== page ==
Distinct mucosal microbial communities in infants with surgical necrotizing enterocolitis correlate with age and antibiotic exposure
Distinct mucosal microbial communities in infants with surgical necrotizing enterocolitis correlate with age and antibiotic exposure
Joann Romano-Keeler 0 4 5 6
Meghan H. Shilts 2 4 5 6
Andrey Tovchigrechko 2 4 5 6
Chunlin Wang 4 5 6
Robert M. Brucker 1 4 5 6
Daniel J. Moore 0 3 4 5 6
Christopher Fonnesbeck 4 5 6
Shufang Meng 0 4 5 6
Hernan Correa 3 4 5 6
Harold N. Lovvorn 4 5 6
Yi-Wei Tang 4 5 6
Lora Hooper 4 5 6
Seth R. Bordenstein 1 3 4 5 6
Suman R. DasID 2 4 5 6
Jo? rn-Hendrik WeitkampID 0 4 5 6
0 Department of Pediatrics, Vanderbilt University , Nashville, Tennessee , United States of America
1 Department of Biological Sciences, Vanderbilt University , Nashville, Tennessee , United States of America
2 Department of Medicine, Vanderbilt University Medical Center, Nashville, Tennessee, United States of America , 3 Research Bioinformatics, Medimmune, Gaithersburg, Maryland , Tennessee, United States of America, 4 Genome Technology Center, Stanford University , Palo Alto, California , United States of America
3 Department of Pathology, Microbiology & Immunology, Vanderbilt University , Nashville , Tennessee, United States of America, 7 Vanderbilt Institute for Infection, Immunology and Inflammation, Vanderbilt University Medical University , Nashville , Tennessee, United States of America, 8 Department of Biostatistics, Vanderbilt University , Nashville , Tennessee, United States of America, 9 Department of Pediatric Surgery, Vanderbilt University , Nashville , Tennessee, United States of America, 10 Department of Laboratory Medicine, Memorial Sloan Kettering Cancer Center , New York , New York, United States of America, 11 Department of Immunology, The University of Texas Southwestern Medical Center , Dallas, Texas , United States of America
4 Editor: Efrem Lim, Arizona State University , UNITED STATES
5 Current address: The Rowland Institute at Harvard, Harvard University , Cambridge, Massachusetts , United States of America
6 American Academy of Pediatrics Marshall Klaus Perinatal Research Award (to J.R.K.) and the Eunice Kennedy Shriver National Institute Of Child Health & Human Development (NICHD) [T32HD068256 (to J.R.K.) , K08HD061607 (to J.H
Necrotizing enterocolitis (NEC) is the most common surgical emergency in preterm infants,
and pathogenesis associates with changes in the fecal microbiome. As fecal samples
incompletely represent microbial communities in intestinal mucosa, we sought to determine
the NEC tissue-specific microbiome and assess its contribution to pathogenesis.
We amplified and sequenced the V1-V3 hypervariable region of the bacterial 16S rRNA
gene extracted from intestinal tissue and corresponding fecal samples from 12 surgical
patients with NEC and 14 surgical patients without NEC. Low quality and non-bacterial
sequences were removed, and taxonomic assignment was made with the Ribosomal
Database Project. Operational taxonomic units were clustered at 97%. We tested for differences
between NEC and non-NEC samples in microbiome alpha- and beta-diversity and
differential abundance of specific taxa between NEC and non-NEC samples. Additional analyses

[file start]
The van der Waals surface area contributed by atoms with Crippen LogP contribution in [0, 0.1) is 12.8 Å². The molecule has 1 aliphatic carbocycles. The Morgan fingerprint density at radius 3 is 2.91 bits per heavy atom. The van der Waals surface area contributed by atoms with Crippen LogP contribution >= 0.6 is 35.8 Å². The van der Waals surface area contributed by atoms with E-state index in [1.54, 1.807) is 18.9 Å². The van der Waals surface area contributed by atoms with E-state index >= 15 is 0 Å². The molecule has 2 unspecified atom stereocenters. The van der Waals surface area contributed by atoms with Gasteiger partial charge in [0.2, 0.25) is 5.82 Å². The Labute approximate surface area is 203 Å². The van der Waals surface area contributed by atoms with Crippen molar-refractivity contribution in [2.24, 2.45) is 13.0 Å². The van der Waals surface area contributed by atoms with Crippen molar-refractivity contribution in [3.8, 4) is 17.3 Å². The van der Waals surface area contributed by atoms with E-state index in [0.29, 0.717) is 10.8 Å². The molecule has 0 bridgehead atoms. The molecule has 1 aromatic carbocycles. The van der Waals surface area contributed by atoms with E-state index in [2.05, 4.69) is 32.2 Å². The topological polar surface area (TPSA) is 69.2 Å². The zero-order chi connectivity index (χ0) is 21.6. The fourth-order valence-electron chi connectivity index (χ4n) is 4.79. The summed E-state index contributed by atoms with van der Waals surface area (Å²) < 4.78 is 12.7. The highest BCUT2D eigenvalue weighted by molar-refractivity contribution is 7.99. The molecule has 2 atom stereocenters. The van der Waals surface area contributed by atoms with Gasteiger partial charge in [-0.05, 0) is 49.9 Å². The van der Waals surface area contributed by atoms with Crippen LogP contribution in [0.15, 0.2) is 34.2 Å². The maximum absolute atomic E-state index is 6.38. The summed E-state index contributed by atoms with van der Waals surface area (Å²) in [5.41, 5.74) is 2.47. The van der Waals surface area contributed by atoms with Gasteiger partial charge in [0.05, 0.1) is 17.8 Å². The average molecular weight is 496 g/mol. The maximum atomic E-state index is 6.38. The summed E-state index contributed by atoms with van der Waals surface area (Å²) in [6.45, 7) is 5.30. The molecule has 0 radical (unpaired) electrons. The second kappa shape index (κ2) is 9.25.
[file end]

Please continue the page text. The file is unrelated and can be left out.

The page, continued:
were performed to assess the contribution of other demographic and environmental
confounding factors on the infant tissue and fecal microbiome.
W.)]; the National Institute of Diabetes and
Digestive and Kidney Diseases (NIDDK)
[K08DK090146 (to D.J.M.)], the National Institute
of Health (NIH) Division of Loan Repayment
National Institute of Diabetes and Digestive and
Kidney Diseases Award (to J.R.K.), the National
Science Foundation [DEB-1046149] and The
Vanderbilt Microbiome Initiative (to S.R.B.), and
U19AI095227 and P30 AI110527, the National
Institute of Allergy and Infectious Diseases (NIAID)
(to S.R.D.). The content is solely the responsibility
of the authors and does not necessarily represent
the official views of the NICHD, NIDDK, NIAID or
the National Institutes of Health (NIH). This project
was also funded by the Vanderbilt Digestive
Disease Research Center [P30DK058404],
Vanderbilt Diabetes Center [P30DK20593], and the
Vanderbilt CTSA Grant UL1 RR024975-01 from the
National Center for Research Resources (NCRR/
NIH). The funders had no role in study design, data
collection and analysis, decision to publish, or
preparation of the manuscript.
Competing interests: The authors have declared
that no competing interests exist.
The fecal and tissue microbial communities were different. NEC was associated with a
distinct microbiome, which was characterized by low diversity, higher abundances of
Staphylococcus and Clostridium_sensu_stricto, and lower abundances of Actinomyces and
Corynebacterium. Infant age and vancomycin exposure correlated with shifts in the tissue
The observed low diversity in NEC tissues suggests that NEC is associated with a bacterial
bloom and a distinct mucosal bacterial community. The exact bacterial species that
constitute the bloom varied by infant and were strongly influenced by age and exposure to
Necrotizing enterocolitis (NEC) is a common and frequently fatal intestinal complication in
premature infants [
]. Experiments in germ-free animals and toll-like receptor targeted
knock out mice strongly suggest a bacterial antigen is critical for the initiation of intestinal
inflammation and NEC development [
]. Bacterial DNA is present in larger quantities in
acute human NEC specimens compared to samples collected after NEC has clinically resolved
. A number of different gram-positive and gram-negative bacteria as well as viruses have
been associated with NEC [
]. Indeed, microbial community studies using 16S rRNA gene